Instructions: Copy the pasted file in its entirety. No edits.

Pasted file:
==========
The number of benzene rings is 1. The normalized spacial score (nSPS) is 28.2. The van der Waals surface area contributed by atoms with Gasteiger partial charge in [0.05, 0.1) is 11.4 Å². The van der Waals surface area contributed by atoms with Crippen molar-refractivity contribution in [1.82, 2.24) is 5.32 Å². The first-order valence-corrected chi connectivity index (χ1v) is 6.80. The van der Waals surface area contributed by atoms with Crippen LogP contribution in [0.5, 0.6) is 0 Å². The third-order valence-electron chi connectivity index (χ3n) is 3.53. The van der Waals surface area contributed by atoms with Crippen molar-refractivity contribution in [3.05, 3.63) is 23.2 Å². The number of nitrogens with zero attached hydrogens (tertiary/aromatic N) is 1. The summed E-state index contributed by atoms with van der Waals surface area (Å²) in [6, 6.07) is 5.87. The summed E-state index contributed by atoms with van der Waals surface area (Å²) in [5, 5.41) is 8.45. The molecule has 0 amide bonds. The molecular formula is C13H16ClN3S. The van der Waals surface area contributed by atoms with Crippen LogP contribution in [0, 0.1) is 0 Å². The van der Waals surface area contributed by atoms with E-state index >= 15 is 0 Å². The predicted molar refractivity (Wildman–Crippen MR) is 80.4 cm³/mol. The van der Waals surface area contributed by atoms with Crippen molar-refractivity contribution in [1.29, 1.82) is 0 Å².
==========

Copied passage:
The number of benzene rings is 1. The normalized spacial score (nSPS) is 28.2. The van der Waals surface area contributed by atoms with Gasteiger partial charge in [0.05, 0.1) is 11.4 Å². The van der Waals surface area contributed by atoms with Crippen molar-refractivity contribution in [1.82, 2.24) is 5.32 Å². The first-order valence-corrected chi connectivity index (χ1v) is 6.80. The van der Waals surface area contributed by atoms with Crippen LogP contribution in [0.5, 0.6) is 0 Å². The third-order valence-electron chi connectivity index (χ3n) is 3.53. The van der Waals surface area contributed by atoms with Crippen molar-refractivity contribution in [3.05, 3.63) is 23.2 Å². The number of nitrogens with zero attached hydrogens (tertiary/aromatic N) is 1. The summed E-state index contributed by atoms with van der Waals surface area (Å²) in [6, 6.07) is 5.87. The summed E-state index contributed by atoms with van der Waals surface area (Å²) in [5, 5.41) is 8.45. The molecule has 0 amide bonds. The molecular formula is C13H16ClN3S. The van der Waals surface area contributed by atoms with Crippen LogP contribution in [0, 0.1) is 0 Å². The van der Waals surface area contributed by atoms with E-state index >= 15 is 0 Å². The predicted molar refractivity (Wildman–Crippen MR) is 80.4 cm³/mol. The van der Waals surface area contributed by atoms with Crippen molar-refractivity contribution in [1.29, 1.82) is 0 Å².